Yale University Press, 2011, 368 pp., $28
Why did milk, a product so quick to spoil, a natural laboratory for disease with a propensity for causing stomach upsets, become a symbol of modern nutrition and the consummate commodity? How did a liquid so thoroughly associated with ancient religious ceremonies concerning salvation and new life become forbidden food on Christian feast days by the 6th century? When did the white liquid develop into cheese and other products in Europe and eventually into the creamy frozen treat still identified with America’s 20th-century cultural dominance? What is the link between breast milk and infant health, and why was this misunderstood over so many centuries?
Deborah Valenze attempts to answer these questions and many more—certainly not a modest undertaking in terms of historical depth. As the author dryly notes, “In the beginning there must have been milk.” Her basic premise, however, is that “though a fact of nature, milk is really a product of culture.”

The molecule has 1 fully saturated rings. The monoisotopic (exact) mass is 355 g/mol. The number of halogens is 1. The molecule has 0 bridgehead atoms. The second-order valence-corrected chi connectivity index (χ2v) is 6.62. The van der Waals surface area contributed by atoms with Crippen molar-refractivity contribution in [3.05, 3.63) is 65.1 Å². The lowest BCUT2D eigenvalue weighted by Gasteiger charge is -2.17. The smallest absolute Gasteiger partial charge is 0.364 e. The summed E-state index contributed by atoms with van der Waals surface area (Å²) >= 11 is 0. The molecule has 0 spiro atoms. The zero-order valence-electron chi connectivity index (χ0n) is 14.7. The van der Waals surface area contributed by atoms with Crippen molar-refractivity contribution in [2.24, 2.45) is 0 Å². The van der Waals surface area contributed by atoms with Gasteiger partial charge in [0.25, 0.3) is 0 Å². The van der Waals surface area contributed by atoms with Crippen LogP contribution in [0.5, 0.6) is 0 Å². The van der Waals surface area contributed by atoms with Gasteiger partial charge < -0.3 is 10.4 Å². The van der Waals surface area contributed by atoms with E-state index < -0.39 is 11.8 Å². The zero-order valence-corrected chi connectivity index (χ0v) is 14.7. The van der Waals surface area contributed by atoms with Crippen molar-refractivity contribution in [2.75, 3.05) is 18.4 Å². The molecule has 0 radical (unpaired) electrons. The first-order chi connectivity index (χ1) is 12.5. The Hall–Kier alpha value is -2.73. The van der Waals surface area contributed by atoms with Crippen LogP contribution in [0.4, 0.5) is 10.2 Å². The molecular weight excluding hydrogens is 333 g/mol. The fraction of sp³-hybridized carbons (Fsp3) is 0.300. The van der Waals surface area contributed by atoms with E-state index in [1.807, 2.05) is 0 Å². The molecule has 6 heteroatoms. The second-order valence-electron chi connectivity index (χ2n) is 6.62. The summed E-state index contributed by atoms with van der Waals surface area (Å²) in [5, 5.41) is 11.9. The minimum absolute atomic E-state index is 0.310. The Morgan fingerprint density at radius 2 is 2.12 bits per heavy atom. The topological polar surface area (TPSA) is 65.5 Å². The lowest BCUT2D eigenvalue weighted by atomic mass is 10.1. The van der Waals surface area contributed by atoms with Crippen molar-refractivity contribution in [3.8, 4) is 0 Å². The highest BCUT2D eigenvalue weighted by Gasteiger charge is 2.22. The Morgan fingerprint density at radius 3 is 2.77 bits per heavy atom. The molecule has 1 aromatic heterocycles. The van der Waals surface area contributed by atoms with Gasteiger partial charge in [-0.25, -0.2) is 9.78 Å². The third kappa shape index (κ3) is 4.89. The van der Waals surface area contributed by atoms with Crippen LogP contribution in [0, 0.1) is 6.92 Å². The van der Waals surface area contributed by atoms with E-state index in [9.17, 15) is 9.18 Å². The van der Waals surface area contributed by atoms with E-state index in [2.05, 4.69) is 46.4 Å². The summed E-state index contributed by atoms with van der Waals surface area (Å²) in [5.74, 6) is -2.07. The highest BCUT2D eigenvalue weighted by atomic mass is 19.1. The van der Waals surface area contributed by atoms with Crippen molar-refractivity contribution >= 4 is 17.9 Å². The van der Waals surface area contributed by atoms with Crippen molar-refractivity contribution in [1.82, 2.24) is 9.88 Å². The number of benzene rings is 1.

“Situated in culture, milk acted as a mirror of its host society, reflecting attitudes towards nature, the human body and technology”, she writes. She describes the liquid as “entering a matrix of human contrivance” from the moment of expression—well before anyone had ever heard of a mechanized dairy, or mass production or milk chocolate. Or, indeed, before it was considered a fundamental human right for consumers to be able to demand whole, low-fat, fat-free, evaporated, sweetened or condensed milk, along with every possible style and flavor of yogurt imaginable.
The dichotomy is inescapable. Milk in nature is designed to sustain the relationship between mother and offspring. Milk in society is more commonly the history of the attempt to extend that relationship to as many third parties as possible. And over the past century in particular, milk has developed into a litmus test of attitudes toward modern, basically Western, food production techniques.